When setting off on a quick getaway to Venice a few days ago, we didn’t want to cart all our camera equipment with us, so we chose Tamron’s AF 18-270-mm F/3.5-6.3 Di II VC PZD travel zoom lens as an alternative. Its focal distance ranges from extreme wide angle to super tele, and the zoom range on the APS-C sensor extends to 27-405 mm (equivalent to 35-mm format), which is perfect for capturing the diverse subjects found in a city like Venice using one single lens.
Close, closer, macro! Tamron has two lenses for ambitious photographers to discover the magic of macrophotography. Both offer maximum magnification of 1:1, meaning you can capture your subjects in their original size.
If you ask a professional photographer which camera settings they use, the answer is surprisingly often: “I shoot in manual mode.” Pros adjust aperture and shutter speed to the existing light conditions depending on the situation – by hand. They often prefer to trust their own experience rather than the camera’s automatic function.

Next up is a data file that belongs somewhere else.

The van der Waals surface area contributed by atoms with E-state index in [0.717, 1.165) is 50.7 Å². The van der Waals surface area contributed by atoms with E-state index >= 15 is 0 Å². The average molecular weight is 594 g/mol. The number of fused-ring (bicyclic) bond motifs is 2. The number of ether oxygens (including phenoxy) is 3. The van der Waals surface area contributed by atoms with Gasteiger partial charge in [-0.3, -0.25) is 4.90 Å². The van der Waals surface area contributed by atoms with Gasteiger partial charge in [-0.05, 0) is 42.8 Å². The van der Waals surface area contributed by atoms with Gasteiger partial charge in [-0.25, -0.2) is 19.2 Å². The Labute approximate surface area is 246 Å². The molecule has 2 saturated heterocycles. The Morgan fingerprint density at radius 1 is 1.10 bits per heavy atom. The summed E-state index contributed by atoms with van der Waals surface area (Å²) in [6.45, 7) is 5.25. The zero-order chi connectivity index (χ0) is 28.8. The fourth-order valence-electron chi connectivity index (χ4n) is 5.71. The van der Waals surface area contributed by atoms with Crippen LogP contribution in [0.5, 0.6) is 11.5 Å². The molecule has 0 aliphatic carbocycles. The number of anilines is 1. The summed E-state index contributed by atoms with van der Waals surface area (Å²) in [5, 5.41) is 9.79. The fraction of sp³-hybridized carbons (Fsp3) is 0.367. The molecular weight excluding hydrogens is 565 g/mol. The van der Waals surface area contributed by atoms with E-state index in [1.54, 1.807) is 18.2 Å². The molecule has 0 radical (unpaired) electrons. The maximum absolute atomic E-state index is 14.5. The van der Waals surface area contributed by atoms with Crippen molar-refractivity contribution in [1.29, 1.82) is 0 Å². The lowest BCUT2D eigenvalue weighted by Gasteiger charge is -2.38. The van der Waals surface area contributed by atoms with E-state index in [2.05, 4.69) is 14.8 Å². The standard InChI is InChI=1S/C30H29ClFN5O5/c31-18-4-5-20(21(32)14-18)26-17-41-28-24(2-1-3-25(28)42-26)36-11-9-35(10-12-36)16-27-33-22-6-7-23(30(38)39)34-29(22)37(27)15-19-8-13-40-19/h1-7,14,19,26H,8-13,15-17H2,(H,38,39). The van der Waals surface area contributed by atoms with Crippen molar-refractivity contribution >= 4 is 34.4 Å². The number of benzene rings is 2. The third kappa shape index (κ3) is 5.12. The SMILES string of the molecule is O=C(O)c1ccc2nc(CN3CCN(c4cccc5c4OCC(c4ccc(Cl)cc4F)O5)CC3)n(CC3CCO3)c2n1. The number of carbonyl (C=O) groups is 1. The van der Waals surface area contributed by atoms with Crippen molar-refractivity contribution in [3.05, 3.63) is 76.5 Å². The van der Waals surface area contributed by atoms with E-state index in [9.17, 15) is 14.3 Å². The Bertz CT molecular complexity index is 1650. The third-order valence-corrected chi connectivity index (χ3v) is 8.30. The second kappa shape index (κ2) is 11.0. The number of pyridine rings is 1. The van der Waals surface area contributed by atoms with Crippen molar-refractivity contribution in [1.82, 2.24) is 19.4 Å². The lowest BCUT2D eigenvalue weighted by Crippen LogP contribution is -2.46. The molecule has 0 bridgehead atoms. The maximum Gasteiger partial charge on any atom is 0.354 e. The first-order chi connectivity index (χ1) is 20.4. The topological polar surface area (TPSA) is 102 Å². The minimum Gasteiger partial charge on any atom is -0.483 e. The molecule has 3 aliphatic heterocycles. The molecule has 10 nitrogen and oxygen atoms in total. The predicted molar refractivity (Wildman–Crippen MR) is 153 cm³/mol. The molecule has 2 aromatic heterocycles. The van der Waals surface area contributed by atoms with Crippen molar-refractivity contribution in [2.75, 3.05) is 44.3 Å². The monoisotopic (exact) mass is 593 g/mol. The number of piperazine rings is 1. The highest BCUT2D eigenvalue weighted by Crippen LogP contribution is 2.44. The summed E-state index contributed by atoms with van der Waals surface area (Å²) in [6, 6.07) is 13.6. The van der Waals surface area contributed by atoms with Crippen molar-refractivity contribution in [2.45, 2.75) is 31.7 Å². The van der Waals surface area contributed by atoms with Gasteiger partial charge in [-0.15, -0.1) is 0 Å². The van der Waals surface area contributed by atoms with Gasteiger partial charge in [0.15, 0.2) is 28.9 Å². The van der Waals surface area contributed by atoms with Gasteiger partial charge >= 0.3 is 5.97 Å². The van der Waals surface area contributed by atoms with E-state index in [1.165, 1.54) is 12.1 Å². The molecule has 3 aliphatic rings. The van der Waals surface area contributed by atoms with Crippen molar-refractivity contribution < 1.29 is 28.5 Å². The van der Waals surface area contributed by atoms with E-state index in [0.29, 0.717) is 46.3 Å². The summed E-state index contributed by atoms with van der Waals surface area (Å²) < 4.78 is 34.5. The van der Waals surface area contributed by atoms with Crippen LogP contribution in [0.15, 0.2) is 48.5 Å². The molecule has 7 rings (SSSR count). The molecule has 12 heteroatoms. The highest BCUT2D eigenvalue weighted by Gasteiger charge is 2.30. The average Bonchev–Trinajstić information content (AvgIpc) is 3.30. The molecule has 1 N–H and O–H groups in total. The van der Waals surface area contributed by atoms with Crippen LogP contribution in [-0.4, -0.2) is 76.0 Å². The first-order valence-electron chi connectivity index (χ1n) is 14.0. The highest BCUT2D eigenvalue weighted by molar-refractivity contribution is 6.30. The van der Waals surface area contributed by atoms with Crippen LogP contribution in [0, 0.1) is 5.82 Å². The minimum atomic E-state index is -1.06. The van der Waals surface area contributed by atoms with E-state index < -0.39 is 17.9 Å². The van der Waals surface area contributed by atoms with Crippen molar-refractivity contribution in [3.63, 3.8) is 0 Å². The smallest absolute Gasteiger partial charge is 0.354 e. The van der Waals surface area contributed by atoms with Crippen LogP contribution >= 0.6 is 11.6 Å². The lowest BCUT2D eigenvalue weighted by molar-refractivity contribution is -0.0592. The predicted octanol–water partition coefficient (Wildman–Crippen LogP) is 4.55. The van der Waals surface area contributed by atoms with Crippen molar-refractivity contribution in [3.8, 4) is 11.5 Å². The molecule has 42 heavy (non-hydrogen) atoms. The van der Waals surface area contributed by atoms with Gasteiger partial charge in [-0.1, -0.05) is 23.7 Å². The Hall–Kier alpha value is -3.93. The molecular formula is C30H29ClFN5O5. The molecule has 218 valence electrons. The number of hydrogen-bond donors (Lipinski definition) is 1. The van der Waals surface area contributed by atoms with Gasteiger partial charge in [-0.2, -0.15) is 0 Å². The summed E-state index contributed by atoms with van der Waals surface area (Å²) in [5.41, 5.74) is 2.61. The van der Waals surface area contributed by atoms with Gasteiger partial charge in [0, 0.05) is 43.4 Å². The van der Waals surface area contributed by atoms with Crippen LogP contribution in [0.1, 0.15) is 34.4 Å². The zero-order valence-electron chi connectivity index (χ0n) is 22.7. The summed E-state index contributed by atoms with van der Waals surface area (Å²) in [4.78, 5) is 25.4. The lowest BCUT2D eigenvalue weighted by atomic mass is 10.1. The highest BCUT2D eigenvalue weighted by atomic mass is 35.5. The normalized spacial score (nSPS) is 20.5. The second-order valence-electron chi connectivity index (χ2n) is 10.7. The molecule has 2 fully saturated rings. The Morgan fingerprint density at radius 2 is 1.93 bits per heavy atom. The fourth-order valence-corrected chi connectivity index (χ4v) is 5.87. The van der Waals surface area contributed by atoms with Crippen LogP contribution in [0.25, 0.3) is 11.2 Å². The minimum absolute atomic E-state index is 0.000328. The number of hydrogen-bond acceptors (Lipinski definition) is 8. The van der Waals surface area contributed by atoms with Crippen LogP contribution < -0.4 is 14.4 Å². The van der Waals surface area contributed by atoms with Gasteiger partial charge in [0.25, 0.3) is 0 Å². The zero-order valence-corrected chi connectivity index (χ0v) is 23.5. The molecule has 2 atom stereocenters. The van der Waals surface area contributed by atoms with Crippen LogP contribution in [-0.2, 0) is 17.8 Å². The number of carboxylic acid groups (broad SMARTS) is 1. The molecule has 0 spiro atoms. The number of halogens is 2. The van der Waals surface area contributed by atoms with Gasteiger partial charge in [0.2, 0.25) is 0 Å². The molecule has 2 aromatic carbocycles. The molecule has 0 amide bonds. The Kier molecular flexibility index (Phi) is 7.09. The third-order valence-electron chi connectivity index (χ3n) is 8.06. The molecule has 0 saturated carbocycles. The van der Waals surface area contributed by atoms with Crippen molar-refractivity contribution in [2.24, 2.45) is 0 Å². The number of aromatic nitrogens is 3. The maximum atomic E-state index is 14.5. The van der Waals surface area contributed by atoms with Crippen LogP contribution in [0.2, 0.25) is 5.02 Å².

Are your photos sometimes too dark or too bright, even though you have used automatic exposure? Then you’re not alone. Faulty exposure can initially exasperate many passionate photographers. It’s caused by the camera’s automatic mode determining aperture and shutter speed based on a standard value, which often doesn’t match the way the photographer has perceived the scene.
When you take a photo, the camera determines the right exposure at the time the shutter release is pressed. Unfortunately, it’s not always right: faces are too dark or pale, white snow looks grey, and atmospheric evening scenes look drab and colourless.